The funny thing is, although I was so nervous beforehand I turned those nerves into adrenaline and let them fuel me. It helped that I had texts from a few friends coming through as I was waiting to be interviewed. I knew I had support and if I was going to trip on my words or go mute, all those friends who were listening would be cringing and turning red along with me. Luckily I think it went just fine. Next up was the signing.
Over the last couple of weeks, I’ve been compiling a list of all my promo links and one of my favourites is the radio interview I did with local DJ Ronnie McGhie at Irvine Beat FM back in September 2014. My first book signing was planned for the following day. Things didn’t quite work out as planned.
On the Sunday before the radio interview, my son fell ill. Nothing serious – just a tummy bug – but it lasted until the Thursday. Caring for him while he was unwell left me tired with very little time to prepare. That, coupled with the referendum happening in Scotland, meant I was totally unprepared and extremely nervous as the interview approached. My husband was heavily involved in campaigning in our area and my mother has been unwell for the last couple of months so I was on my own during that week, doing what I could to rehearse and organise in between mopping up projectile vomit. Oh, the glamour of being an author!
The day of the interview came and the mood was sombre in my house. You can tell my family didn’t get the result we had hoped for in the referendum but like I always say, the show must go on. So, having been up all night and feeling a bit sick myself by that point, I made my way to the studio for the interview, via the beach. I had to go somewhere to chill out for a while first and get in the right head-space. I’m so glad I did.
When I was at secondary school, they often made us stand up in front of class to give speeches or engage in debates of some sort. It’s funny, I can’t even remember what they were about. However, I digress. I was so painfully shy back then that I used to cry off sick and go to the rest room so I didn’t have to do it. Yes, it affected my grades but I was willing to lose my straight 1 status just to get out of speaking in public. So it’s funny that I’ve chosen a career that put me right in the spotlight in such a way. Being an author means you are constantly putting yourself in a vulnerable position. You’re open to criticism as well as praise and the rise of social media has contributed to the opportunities readers have to tell you exactly what their opinion is of you and your work. The only thing more public than writing books and promoting on radio and at signings is possibly being in the performing arts. That’s why even agreeing to the interview in the first place felt like a huge step forward for me.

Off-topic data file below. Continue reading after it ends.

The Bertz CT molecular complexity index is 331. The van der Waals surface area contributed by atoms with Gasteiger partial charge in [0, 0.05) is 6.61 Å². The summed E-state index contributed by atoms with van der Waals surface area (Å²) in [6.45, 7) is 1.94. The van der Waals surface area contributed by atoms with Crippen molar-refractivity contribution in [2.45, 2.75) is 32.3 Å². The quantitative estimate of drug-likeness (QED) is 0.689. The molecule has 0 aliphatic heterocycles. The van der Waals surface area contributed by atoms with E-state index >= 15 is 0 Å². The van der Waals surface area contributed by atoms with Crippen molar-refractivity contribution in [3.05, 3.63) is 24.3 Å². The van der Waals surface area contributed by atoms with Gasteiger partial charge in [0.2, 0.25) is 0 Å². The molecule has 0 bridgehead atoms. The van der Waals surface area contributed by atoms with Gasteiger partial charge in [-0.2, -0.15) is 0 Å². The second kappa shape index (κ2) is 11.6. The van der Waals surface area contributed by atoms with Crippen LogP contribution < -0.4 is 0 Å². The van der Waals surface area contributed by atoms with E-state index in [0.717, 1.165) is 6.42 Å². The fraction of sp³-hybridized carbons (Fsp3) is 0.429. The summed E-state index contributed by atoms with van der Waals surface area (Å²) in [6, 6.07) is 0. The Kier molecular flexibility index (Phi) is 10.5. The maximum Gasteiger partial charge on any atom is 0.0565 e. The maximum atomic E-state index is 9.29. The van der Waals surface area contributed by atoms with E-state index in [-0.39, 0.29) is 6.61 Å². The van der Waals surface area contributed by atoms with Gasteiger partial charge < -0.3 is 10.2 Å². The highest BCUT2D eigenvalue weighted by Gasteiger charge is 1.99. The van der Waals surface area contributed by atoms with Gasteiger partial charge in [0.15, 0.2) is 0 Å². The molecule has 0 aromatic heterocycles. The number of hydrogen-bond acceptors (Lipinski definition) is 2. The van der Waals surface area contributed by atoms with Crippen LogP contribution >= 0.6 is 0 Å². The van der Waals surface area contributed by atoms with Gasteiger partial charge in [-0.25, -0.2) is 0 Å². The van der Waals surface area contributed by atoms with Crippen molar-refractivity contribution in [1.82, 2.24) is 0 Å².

The Irvine Beat studios are top notch. From the outside it just looks like any other building in an industrial estate but inside it’s everything I expected a radio station to be and so much more. The staff I met were lovely and Ronnie McGhie who interviewed me was just fantastic. He really put me at ease and he asked some questions that made me stop and think! He’s a real charmer and you couldn’t meet a friendlier or more professional person. Ronnie is a former colleague of my Dad’s from his Glaxo Smith Kline days and while my Dad chose a low-key winding down to retirement job after leaving the plant, Ronnie, being a few years younger with longer to go until he retires, wanted to build on the career he had built up in his youth in the media. If you want to read more about Ronnie you can check out the guest blog he wrote on my old website back in April 2013, republished in March 2018.
If you want to hear the interview here’s the link to it. I haven’t listened to it myself at all in the four years since it was recorded. That would just be weird! I was listening to the first thirty seconds and as soon as I heard my own voice I shut down the browser. It’s interesting to hear what people you chat to online think about your voice because they’ve obviously never heard it before. The word “sweet” was used a couple of times and someone actually said I sound innocent, which tickled me. I had friends listening from all over the world: Greece, USA, Canada, Finland, Turkey, France… it was really a lovely surprise to have all that support.